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Object of the month – April 2011

Hidden stories – Blitz handbag

Sometimes a museum object stands alone as an engaging painting or a beautiful dress, other times you need to know its story to bring it to life. So when I was offered this little blue handbag, with dried, cracked leather and signs of rust I wasn’t sure what to make of it – until I heard its story.

The donor told me about a night in Coventry during the 1940 Blitz: ‘the sirens went and I got into my siren suit, climbed over the next door neighbour’s fence and into the Anderson shelter. When the bombs dropped I remember the candle going out and my mother screaming ‘that’s our house’. When the raid was over we got out and all our windows had been blown in. But to my horror my friend’s house which was at the bottom of our garden was razed to the ground, this being in Ashington Grove [in Whitley]. I remember seeing one of the dolls in the rubble. My friends were Enid and Andrew Moffat and along with their mother they were all killed; their father lived. It was said that the children and their mother went under the stairs and their father stayed in bed. He gave me Enid’s handbag out of the rubble which I have cherished all these years.’

While the Herbert can not collect every item relating to Coventry during the Second World War, this handbag tells a tale that connects us to the donor’s survival and the loss of her friends. Stories of the Blitz and Coventry’s experience of peace and reconciliation are an important part of the city’s history.

To find out more about our peace collecting project see Natalie’s blog:

You can also add share your stories of Coventry on the Coventry Memories website.

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Paul Thompson, Keeper of Collections (By day anyway….)

Lisa and Paul (in ARP uniform) taking cover in the Herbert's Anderson Shelter

Today’s guest blog is from Paul Thompson, Keeper of Collections.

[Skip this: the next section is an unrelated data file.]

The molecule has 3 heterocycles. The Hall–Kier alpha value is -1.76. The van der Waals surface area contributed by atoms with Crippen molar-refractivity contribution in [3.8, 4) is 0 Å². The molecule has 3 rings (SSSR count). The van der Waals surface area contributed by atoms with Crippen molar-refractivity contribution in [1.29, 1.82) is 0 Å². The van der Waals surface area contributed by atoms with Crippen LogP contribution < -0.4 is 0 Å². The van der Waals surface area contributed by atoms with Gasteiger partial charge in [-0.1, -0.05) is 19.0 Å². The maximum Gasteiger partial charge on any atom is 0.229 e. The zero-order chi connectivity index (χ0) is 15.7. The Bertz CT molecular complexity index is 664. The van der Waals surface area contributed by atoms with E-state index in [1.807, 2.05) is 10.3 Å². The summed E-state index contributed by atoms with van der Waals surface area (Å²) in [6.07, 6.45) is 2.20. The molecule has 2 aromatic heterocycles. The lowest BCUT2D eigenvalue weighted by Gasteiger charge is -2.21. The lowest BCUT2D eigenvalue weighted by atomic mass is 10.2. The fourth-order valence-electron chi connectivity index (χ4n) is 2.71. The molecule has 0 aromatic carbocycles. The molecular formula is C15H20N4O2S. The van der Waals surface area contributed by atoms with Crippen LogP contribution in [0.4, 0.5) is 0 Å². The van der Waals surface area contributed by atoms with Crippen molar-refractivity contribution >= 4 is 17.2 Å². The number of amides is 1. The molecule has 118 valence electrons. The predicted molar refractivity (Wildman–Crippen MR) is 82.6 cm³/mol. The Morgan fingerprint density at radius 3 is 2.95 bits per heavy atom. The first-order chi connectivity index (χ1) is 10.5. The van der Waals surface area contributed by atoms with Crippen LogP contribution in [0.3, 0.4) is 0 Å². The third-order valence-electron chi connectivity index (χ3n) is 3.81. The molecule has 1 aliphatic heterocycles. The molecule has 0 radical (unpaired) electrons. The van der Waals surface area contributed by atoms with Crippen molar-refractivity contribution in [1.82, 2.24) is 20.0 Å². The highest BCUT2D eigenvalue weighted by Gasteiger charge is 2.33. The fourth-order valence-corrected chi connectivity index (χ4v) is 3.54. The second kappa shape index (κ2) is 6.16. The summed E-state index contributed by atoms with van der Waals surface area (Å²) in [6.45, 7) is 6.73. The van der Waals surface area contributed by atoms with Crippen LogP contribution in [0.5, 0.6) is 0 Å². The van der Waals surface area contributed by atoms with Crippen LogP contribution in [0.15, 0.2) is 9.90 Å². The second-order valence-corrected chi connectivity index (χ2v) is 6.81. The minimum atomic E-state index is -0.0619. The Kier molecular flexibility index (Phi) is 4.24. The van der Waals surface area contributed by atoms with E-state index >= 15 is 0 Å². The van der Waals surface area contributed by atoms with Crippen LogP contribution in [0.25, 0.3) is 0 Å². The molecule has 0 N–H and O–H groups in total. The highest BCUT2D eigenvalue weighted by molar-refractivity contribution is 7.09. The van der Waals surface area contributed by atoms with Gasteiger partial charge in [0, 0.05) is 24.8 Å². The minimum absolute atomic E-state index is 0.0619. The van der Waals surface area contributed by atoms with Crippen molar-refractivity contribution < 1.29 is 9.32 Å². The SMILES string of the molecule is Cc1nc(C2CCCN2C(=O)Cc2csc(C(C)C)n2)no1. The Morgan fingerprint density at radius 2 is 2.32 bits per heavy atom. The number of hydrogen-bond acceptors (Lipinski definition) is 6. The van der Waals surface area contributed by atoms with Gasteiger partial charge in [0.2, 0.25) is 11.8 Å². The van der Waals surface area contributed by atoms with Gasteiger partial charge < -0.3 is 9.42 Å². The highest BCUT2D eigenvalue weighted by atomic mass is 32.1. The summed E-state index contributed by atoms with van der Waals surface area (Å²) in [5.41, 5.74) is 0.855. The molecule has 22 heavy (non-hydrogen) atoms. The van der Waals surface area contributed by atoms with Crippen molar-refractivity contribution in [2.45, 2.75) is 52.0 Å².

The telephone rang and I gingerly picked it up expecting trouble – however, it was an enquiry from the front desk. Someone had brought in an object for identification and, as I had a hot cup of tea in front of me cooling, I thought I would go and see what it was! It turned out to be a 14th century medieval tile with a pattern, so I gave as much information as I could and then returned to my desk. I sat there with my tea and thought back over the last few weeks of my curatorial life here at the Herbert.

Secret Egypt has taken up a good deal of my attention. I’ve been searching for suitable images and thinking about how they will be displayed in the final exhibition next year.

I gave a paper on recent archaeological work undertaken in Coventry at the Society of Museum Archaeologists conference which the Herbert hosted in mid-November. I wrote a new talk about Iron Age and Roman remains never before encountered within the city as well as the expected medieval remains. It was well received by all. On the final conference day, I took a group around the city to show them our three cathedrals, St. Mary’s Guildhall, Golden Cross, Stone House and Whitefriars. These events are always networking opportunities and a chance to catch up on current archaeological academic gossip. Read the rest of this entry

Coventry Blitz 70th Anniversary

Noreen Dalglish (top right)

To commemorate the 70th anniversary since the Coventry Blitz the Herbert has all sorts of events and projects happening… in fact the whole of Coventry has lots of things going on. We’ll be hosting a Blitz family day in conjunction with the Coventry Transport Museum and one of the History Learning Officers is running a project called ‘We Will Remember Them’ where people can send in photographs of themselves, family members or friends who were a part of WW2 along with some information about who they were and what they did.

As a part of this project I have been delivering WW2 assemblies for local primary schools where we have been testing out an air raid siren, trying on a gas mask and helmet and most importantly learning about the lives of some of Coventry’s citizen’s who contributed towards the War Effort.

One of the people we have been looking at is Noreen Dalglish, an Ambulance driver for the Civil Defence. Noreen was only 20 years old when she joined the Civil Defence in 1938, a year before war was declared on Germany. She said that everyone knew the war was going to happen and rather than be forced into a job she wanted to choose what to do. At the time of joining the Ambulance service, Noreen did not possess a driving licence and instead had to learn as part of her training. When it came to taking her test she drove up a road and straight into a tree, but the Civil Defence needed as many Ambulance drivers as possible so they passed her as she hadn’t caused any damage to the car!

When describing what it was like to be driving out during a blackout with a full uniform on she said, “You’re driving in the dark with your gas mask on, you couldn’t see or hear anything – or breathe! It was horrible. And you had your gas outfit on. All the trousers and the jackets and everything. And driving in that… it was awful. It was like driving down a dark tunnel with a blanket over your head. It was really awful.”

Read the rest of this entry

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